April 2015 | Commentary | IT Matters

Tracking Isn’t Just Tracking Anymore

Tags: Logistics I.T., Supply Chain Management, Logistics

Christian Allred is Senior Vice President & General Manager, ORBCOMM Enterprise Solutions, 330-285-4141

In the 1990s, carriers, shippers, and third-party logistics providers were always asking: "Where's my truck?" In response, automatic tracking systems grew rapidly as the Global Positioning System (GPS) became available for commercial use, and expanding satellite and cellular networks increased connectivity even in remote areas.

The first generation of tracking systems charted the location, speed, and direction of assets. Shippers could update cargo status within their management systems through standard electronic data interchange with carriers.

Automated asset tracking was revolutionary 20 years ago. Today, it's imperative—at least in terms of meeting the evolving needs of shippers and transportation providers, who both must provide visibility for customers.

Chain of Custody

In general, tracking systems evolved into fleet management platforms with the ability to monitor key status changes and events that may impact a load's integrity and/or security.

Modern tracking and monitoring platforms can pick up contextual information about the status of cargo and its immediate and non-immediate surroundings. For example, temperature variations are important. Temperatures that vary by only a few degrees can result in many cargo types being rejected for delivery.

Door opening and closing events are another example. What is important is not that the door opened, but where it opened, how long it was left open, what happened to the temperature in the trailer, and what that means to the cargo's integrity. This data ensures regulatory compliance with the U.S. Food Safety and Modernization Act, which established mandates for preserving the chain of custody for temperature-sensitive cargo.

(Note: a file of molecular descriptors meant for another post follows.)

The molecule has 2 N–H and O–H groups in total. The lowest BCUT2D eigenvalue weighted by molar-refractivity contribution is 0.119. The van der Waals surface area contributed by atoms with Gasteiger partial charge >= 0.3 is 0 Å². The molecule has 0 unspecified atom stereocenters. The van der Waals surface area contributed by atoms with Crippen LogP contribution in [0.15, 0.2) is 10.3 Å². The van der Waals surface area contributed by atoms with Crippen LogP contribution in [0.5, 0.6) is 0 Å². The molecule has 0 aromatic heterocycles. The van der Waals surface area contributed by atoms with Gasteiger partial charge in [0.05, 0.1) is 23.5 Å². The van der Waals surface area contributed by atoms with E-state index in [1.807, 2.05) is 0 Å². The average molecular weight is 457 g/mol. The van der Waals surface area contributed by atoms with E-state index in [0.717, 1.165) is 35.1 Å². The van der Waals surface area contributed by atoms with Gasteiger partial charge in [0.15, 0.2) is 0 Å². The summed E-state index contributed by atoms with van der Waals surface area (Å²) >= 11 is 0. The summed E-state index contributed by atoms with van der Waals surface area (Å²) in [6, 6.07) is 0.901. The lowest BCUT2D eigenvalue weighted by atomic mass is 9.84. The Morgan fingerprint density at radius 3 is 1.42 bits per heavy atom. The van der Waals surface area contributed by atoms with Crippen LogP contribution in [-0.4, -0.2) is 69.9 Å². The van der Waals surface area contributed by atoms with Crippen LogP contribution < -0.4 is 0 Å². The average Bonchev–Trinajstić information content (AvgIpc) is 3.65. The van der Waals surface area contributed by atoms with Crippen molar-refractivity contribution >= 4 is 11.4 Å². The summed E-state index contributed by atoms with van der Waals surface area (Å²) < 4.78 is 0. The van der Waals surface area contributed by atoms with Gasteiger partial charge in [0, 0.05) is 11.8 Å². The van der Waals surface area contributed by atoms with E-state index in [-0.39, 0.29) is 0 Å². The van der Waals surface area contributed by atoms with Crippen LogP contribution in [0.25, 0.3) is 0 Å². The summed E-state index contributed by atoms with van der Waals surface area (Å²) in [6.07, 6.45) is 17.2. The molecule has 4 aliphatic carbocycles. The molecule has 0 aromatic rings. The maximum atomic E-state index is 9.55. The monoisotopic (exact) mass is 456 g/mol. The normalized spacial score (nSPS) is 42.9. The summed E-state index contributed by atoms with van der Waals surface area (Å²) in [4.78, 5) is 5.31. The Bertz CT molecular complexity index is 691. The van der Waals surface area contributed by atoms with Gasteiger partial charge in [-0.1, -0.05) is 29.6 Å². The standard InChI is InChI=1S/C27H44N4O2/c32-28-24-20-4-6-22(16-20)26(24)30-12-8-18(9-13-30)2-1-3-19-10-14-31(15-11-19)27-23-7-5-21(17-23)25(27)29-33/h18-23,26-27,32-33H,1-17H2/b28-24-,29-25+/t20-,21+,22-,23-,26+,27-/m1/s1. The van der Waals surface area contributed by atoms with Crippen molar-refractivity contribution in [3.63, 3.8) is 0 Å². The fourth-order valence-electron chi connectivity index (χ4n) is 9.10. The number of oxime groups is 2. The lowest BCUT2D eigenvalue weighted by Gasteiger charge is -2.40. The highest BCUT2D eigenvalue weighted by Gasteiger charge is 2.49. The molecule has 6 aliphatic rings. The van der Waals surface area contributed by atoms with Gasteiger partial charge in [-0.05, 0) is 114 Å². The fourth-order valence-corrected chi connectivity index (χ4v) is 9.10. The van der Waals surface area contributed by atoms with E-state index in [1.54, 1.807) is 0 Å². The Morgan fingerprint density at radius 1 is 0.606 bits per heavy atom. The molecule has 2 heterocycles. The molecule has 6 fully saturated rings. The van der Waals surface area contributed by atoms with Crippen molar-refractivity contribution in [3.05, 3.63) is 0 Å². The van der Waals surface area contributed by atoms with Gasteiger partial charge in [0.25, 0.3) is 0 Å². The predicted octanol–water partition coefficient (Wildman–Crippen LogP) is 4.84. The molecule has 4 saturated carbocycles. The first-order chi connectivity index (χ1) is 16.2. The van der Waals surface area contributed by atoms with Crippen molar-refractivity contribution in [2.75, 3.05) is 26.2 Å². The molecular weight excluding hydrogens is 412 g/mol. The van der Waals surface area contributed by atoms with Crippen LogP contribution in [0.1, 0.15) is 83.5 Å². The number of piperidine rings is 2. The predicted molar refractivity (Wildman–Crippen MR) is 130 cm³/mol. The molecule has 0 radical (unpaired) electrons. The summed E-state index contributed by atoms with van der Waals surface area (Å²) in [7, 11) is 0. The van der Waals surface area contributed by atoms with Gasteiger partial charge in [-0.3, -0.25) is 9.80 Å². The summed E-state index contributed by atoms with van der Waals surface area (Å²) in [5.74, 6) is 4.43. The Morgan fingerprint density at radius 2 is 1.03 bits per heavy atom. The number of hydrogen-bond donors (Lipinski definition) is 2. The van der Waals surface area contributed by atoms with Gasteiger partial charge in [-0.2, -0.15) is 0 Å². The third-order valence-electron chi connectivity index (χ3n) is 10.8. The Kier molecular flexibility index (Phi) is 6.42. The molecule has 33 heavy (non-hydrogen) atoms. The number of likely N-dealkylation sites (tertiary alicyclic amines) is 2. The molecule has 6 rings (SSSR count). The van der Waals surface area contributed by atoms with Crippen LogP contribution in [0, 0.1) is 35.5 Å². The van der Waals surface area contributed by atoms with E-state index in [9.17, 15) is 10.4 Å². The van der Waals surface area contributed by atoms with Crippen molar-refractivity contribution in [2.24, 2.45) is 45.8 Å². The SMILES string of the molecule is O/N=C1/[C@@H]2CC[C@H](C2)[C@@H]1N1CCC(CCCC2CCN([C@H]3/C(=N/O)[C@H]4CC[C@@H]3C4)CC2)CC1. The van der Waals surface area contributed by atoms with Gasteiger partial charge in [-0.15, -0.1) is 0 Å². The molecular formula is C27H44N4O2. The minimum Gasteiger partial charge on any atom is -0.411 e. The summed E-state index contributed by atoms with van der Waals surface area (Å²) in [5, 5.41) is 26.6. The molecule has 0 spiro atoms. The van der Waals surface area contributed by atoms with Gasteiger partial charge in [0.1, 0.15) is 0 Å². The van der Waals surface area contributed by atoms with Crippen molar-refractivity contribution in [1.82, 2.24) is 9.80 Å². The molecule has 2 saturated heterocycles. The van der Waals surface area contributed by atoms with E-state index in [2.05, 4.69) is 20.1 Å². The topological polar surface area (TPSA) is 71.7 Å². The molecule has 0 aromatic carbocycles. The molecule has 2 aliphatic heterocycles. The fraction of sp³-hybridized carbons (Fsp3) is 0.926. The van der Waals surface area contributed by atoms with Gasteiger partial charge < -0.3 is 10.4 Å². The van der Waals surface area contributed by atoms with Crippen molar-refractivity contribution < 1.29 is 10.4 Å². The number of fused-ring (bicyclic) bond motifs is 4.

Unheard of only a few years ago, functions such as changing temperature settings, or remote trailer unlocking are now expected. Shippers and providers need continuous visibility and control to ensure the cargo's security, integrity, and on-time delivery. More importantly, this data is melded with other key elements in order to drive a more efficient supply chain.

Fleet Data Management

Shipment visibility has evolved to be part of the Internet of Things (IoT), which integrates data far beyond what is captured by a sensor or tracking device. This term describes an integrated network of devices and sensors. Trucks, trailers, containers, and other assets can utilize an IoT network to capture critical, real-time, and multi-dimensional information about shipment status.

A variety of temperature, vibration, fault codes, and other vital information pertaining to equipment and cargo status is sent to an integrated cluster of Web-based servers. In turn, these servers power the back-office applications that shippers and providers use to manage cargo en route, coordinate supply chains, and maximize asset utilization.

The real trick is getting the correct information to the right people in time to enable smart business decisions. Passing along a fault code or temperature excursion is a binary piece of information. But mashing up this information with other data sources through the use of predictive analytics produces better insights into business processes and drives positive change.

The future of the global supply chain demands more. Fleet management platforms must continue to evolve and deliver even more robust, real-time visibility tools to ensure the integrity of shipments while driving operational efficiencies. Otherwise, shippers will miss the opportunity to gain a competitive edge, deliver real value to their customers, and achieve bottom-line benefits.